Connecting Words Booking Through Thursday

Okay, today’™s question is going to be a little different. First, I’™m posting it early because Thursday is Thanksgiving here in the U.S. and I’™m going to be busy making and eating turkey as I’™m sure some of you will also be, so I want to give everyone time to play. And two, because I’™m basically going to link you through to somebody else’™s blog with a question that I thought was pretty interesting.

Joanna and Brad are asking about ‘œconnecting words,’ and they don’™t mean conjunctions like ‘œand’ or ‘œbut.’ No, what they’™re looking for are unique, or treasured words that we’™ve found out and about in our daily travels, words that might not be common usage, or often heard, but which struck a chord for some reason.
This is unorthodox, of course, but here’™s the thing: if you link back to
Joanna’™s post (which is where the rules are written), you’™re eligible to win a prize. Not to mention joining in some great conversation about interesting words.

I’m not sure that I’ve understood what “connecting words” are. I’m struggling to think of words that are unique or treasured etc or words that may not be in common usage as well. I don’t know how common these words are, but in the northwest of England where I’m from originally people use words such as “mither”, eg “don’t mither me” meaning don’t bother/pester me and another one is “mardy” eg You’re such a mardy” meaning you’re so soft and weak, pathetic.

A word that I like just now is “pooter” as that’s what my grandson used to call the computer before he could say the whole word. I use it regularly, eg “I’m going to use the pooter now”.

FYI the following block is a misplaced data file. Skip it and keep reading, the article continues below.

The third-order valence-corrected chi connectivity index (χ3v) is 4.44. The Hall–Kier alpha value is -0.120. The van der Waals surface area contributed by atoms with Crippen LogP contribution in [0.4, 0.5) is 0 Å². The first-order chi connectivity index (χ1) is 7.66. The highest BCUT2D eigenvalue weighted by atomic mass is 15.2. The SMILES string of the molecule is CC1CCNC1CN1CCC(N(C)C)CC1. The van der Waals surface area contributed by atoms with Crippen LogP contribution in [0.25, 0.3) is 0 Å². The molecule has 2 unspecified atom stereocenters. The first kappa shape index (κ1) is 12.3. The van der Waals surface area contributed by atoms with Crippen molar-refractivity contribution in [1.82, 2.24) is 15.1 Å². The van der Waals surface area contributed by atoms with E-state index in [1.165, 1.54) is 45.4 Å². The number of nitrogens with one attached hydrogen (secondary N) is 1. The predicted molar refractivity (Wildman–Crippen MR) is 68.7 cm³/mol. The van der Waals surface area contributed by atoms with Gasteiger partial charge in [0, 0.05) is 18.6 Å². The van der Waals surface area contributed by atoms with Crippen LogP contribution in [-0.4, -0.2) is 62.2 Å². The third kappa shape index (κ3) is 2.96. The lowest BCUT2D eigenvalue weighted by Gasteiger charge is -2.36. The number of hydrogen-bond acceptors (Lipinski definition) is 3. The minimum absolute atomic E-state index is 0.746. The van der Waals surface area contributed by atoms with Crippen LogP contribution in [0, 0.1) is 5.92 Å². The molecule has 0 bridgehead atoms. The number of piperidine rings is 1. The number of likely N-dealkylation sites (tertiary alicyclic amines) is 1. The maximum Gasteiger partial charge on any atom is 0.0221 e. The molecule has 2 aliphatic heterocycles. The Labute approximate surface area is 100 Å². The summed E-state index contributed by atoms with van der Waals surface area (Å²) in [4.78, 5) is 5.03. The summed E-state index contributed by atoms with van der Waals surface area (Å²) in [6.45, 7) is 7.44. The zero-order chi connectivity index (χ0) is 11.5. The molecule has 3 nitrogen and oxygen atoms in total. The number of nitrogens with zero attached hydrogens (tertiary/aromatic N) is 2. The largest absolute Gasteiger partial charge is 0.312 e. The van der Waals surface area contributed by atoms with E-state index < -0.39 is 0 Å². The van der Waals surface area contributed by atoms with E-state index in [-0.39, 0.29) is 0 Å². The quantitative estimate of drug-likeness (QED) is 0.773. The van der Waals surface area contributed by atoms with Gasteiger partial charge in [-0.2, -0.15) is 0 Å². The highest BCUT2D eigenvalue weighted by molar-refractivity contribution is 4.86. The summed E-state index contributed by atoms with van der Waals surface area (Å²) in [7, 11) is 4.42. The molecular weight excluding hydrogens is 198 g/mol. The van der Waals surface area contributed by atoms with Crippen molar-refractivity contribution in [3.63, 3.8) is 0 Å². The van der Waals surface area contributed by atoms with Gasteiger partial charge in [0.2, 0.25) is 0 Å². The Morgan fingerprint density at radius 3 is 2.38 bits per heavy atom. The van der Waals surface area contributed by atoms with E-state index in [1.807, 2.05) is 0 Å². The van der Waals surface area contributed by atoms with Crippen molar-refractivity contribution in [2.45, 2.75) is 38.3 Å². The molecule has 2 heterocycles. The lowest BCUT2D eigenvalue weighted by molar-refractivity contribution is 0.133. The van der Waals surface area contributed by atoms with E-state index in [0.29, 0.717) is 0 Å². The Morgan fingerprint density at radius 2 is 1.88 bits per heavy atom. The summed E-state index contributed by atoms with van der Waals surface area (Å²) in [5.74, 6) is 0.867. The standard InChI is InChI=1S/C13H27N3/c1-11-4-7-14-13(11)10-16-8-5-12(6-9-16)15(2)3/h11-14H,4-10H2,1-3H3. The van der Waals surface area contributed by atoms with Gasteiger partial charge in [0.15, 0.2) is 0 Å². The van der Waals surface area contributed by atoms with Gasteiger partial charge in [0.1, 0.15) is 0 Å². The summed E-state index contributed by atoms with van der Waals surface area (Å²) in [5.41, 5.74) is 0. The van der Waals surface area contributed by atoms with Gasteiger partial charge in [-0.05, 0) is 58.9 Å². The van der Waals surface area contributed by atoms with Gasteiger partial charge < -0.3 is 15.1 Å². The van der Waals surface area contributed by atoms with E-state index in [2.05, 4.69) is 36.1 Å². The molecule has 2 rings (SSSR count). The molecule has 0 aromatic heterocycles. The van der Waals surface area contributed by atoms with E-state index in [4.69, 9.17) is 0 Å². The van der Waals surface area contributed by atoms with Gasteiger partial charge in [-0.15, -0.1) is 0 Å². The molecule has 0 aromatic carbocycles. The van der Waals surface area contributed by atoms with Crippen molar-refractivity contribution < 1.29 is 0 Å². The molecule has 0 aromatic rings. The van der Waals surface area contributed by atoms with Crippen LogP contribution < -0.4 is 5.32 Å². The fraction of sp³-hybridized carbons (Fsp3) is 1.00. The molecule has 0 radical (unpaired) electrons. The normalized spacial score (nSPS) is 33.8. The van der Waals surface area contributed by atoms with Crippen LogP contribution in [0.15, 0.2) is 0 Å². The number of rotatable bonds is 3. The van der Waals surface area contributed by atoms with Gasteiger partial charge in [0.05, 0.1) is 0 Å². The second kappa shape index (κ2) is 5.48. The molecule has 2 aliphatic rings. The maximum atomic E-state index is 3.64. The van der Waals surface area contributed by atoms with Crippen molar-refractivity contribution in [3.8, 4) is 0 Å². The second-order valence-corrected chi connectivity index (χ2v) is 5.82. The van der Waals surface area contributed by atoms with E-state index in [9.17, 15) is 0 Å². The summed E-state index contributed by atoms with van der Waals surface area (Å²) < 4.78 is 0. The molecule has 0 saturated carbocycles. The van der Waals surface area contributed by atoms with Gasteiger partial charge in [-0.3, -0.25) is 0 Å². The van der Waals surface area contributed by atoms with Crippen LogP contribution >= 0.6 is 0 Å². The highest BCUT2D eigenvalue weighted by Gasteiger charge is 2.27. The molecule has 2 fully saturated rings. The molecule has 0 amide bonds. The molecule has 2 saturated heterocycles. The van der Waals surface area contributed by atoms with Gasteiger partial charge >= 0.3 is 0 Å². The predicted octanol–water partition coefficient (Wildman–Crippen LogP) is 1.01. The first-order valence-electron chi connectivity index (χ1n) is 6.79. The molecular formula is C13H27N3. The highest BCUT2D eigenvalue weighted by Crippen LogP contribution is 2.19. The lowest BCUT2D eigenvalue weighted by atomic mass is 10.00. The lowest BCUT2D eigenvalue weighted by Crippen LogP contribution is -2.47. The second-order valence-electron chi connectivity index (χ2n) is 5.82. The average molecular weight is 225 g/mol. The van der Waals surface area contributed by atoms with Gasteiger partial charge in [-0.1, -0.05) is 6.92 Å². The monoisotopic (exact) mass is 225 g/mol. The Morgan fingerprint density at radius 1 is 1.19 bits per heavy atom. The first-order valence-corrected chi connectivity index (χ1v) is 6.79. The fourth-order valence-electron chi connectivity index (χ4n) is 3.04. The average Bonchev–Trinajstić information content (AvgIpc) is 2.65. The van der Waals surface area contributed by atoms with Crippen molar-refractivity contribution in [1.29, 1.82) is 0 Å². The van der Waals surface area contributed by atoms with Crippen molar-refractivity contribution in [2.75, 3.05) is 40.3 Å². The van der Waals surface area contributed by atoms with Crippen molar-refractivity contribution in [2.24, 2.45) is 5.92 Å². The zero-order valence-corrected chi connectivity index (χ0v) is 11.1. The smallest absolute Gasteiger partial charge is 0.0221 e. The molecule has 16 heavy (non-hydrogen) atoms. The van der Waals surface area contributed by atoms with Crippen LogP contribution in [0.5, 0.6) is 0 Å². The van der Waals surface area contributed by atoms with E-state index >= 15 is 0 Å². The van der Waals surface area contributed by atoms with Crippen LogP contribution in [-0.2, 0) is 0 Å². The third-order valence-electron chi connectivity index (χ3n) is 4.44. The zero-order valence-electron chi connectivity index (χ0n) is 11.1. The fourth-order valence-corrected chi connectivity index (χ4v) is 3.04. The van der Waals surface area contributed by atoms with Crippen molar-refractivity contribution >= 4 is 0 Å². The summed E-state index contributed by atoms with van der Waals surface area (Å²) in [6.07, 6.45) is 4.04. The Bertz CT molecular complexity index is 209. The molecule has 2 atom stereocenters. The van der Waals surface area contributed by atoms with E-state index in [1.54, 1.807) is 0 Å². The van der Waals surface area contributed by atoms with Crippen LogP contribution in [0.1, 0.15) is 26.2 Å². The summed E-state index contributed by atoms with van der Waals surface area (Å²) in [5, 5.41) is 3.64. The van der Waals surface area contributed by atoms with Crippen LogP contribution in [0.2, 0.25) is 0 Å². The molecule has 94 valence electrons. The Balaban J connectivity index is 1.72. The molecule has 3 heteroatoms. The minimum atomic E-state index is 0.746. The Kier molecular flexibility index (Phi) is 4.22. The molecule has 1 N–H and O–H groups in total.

7 thoughts on “Connecting Words Booking Through Thursday

  1. It would be so sad if the wonderful diversity of dialect words were to disappear. Our culture is becoming so homogenised and americanised, yet we have so much to celebrate.

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  2. HiYour words made me smile – mither and mardy are words I’ve not heard in a while.Thanks for taking part in the project – it’s been interesting to see how it unfolds. It’s also helped me to make connections with several UK bloggers (I’m based in Edinburgh) which has been an unexpected spin off benefit – most of the blog writers (and readers) that I come across are from the US. Thanks for taking partJoannaJoanna

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  3. Oh, and there’s Mr Pooter in Diary of a Nobody, one of my favorite books which I’ve read three times, I think! Do you know it? I just love it. Geraniumcat spoke of your language becoming americanised, and I think it is true over here, too. We watch so much British tv that a lot of expressions and words are part of the everyday vocabulary. I don’t think we used to say “pub” or “flat” and a thousand more. In fact, I am quite sure that a lot of us think in both Englishes even if we don’t speak the words aloud, like “boot” and “bonnet” and “rug” and “jumper” – I know, I’m a hopeless Anglophile. :<)

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  4. Thanks, everyone and welcome to Joanna – it’s good to make connections. I have to admit that “mither” is one of my favourite words!Nan, I must read Diary of a Nobody one day. It’s really interesting that you watch British TV – so much on TV here is American – we’re really cosmoplolitan these days!

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